In a $6.5 billion deal, Texas Instruments acquires National Semiconductor, extending its Analog portfolio by 42,000 devices.
TI buys National Semiconductor
ARM announces Cortex-M4 processor core
ARM today announced a new member of the Cortex-M processor core family, the Cortex-M4. It is advertised as a “DSC (digital signal controller)”, a hybrid between microcontroller and DSP (digital signal processor). In features the M-series’ Thumb-2 instruction set, and DSP extensions like single-cycle MAC (multiply-accumulate), a hardware divider, and an optional single precision FPU (floating point unit). The target clock speed is 150 MHz.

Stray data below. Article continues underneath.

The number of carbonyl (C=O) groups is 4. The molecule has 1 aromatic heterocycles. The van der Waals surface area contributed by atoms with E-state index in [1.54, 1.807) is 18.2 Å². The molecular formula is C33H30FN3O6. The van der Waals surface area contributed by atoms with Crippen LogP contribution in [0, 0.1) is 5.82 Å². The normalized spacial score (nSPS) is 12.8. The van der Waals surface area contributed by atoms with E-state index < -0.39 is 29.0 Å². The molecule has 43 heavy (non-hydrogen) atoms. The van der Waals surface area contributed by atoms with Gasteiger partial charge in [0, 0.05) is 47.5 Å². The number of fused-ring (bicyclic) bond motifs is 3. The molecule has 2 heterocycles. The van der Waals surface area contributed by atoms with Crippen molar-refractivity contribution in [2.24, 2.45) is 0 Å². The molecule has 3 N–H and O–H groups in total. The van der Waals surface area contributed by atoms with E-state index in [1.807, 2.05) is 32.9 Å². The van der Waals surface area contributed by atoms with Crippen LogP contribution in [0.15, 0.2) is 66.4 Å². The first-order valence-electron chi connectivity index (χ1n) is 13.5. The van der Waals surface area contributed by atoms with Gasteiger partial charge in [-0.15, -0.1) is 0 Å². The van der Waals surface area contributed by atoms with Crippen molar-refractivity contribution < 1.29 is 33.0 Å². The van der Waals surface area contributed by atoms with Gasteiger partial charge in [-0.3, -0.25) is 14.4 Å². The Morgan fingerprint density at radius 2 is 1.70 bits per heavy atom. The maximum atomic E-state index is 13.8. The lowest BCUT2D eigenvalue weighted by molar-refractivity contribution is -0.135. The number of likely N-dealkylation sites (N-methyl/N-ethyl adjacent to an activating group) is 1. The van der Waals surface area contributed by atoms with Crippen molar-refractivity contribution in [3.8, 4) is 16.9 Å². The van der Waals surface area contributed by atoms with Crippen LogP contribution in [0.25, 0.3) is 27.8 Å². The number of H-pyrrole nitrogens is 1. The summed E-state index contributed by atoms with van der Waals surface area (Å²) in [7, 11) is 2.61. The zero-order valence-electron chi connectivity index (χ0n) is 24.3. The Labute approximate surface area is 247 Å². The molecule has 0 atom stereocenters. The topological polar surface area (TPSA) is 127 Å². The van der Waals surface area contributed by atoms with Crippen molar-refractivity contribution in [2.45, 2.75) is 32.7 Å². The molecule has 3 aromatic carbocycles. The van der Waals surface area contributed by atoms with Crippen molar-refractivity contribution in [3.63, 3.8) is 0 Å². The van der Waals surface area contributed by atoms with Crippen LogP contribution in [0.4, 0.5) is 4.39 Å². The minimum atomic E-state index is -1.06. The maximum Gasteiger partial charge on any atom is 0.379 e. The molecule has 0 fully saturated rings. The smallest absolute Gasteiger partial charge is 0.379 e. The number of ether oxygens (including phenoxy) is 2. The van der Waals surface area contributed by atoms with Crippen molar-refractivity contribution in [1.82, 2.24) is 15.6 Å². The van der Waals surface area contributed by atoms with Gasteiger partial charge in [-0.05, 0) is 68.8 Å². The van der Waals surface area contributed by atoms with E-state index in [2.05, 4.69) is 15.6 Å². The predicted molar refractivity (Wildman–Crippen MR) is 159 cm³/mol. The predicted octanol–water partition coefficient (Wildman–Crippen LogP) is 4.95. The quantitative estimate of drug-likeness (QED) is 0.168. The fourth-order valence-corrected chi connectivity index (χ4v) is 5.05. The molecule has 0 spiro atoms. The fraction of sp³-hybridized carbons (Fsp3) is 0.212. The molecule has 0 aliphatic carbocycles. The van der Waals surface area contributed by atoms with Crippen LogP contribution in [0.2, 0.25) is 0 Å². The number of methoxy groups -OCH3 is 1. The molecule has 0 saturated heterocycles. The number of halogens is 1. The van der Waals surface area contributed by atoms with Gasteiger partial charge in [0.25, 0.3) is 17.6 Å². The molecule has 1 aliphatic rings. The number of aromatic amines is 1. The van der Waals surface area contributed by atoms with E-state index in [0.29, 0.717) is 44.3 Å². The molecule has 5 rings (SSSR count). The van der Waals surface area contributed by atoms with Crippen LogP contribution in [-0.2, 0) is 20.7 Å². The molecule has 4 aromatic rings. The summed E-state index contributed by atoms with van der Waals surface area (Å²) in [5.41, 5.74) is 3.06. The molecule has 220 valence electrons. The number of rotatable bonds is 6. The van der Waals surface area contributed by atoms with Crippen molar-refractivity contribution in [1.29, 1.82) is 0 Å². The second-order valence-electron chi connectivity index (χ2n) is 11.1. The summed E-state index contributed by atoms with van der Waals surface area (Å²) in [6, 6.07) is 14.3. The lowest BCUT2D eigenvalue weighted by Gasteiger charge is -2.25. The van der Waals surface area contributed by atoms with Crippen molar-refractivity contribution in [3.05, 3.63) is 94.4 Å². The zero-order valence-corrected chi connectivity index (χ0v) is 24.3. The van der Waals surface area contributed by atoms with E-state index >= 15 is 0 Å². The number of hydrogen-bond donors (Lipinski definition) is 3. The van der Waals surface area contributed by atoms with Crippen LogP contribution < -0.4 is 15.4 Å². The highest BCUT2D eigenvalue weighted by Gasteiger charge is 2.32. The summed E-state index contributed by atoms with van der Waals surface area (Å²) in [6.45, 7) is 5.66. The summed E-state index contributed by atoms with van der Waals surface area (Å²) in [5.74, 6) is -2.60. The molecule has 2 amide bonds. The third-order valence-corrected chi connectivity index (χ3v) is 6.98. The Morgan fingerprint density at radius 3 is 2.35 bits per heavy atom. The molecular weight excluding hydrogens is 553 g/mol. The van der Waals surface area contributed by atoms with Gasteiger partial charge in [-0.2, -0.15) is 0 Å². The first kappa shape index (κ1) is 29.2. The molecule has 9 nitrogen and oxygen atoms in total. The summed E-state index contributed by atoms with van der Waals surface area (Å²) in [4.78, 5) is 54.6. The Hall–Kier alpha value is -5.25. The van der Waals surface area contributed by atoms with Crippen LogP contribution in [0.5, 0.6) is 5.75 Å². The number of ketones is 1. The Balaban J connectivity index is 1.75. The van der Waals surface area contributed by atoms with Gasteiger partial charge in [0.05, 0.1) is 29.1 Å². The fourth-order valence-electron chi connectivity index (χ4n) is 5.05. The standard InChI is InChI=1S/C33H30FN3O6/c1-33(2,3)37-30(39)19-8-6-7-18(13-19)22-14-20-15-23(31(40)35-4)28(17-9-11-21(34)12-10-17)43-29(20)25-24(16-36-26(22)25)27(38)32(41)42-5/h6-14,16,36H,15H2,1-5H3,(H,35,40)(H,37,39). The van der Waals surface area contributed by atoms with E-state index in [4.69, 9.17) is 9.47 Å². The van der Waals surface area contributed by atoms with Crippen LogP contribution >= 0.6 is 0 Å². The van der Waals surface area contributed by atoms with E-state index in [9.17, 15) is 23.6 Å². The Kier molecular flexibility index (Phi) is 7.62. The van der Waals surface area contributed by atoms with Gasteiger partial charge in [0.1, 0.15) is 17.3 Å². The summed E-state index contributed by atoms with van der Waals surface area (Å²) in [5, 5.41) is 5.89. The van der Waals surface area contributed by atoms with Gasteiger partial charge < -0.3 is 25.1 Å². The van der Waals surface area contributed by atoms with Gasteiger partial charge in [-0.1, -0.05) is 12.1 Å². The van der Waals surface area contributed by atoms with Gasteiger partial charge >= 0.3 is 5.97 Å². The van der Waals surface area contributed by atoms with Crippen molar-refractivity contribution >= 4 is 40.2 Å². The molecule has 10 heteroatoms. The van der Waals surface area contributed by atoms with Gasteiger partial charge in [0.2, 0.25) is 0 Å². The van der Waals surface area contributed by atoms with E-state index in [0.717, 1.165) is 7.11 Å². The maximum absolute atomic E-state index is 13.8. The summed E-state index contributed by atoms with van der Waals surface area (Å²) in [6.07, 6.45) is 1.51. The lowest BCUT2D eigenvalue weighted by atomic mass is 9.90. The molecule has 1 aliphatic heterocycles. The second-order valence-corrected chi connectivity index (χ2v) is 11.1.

From the available information it seems that the Cortex-M4 will be competing with TI’s C2000 family, which includes devices at similar clock speeds and optional FPUs, and Microchip’s slightly lower-end dsPIC. Applications cited by ARM range from motor control to audio processing.
According to the press release, five semiconductor companies, including NXP, STMicroelectronics and Texas Instruments have already licensed the Cortex-M4.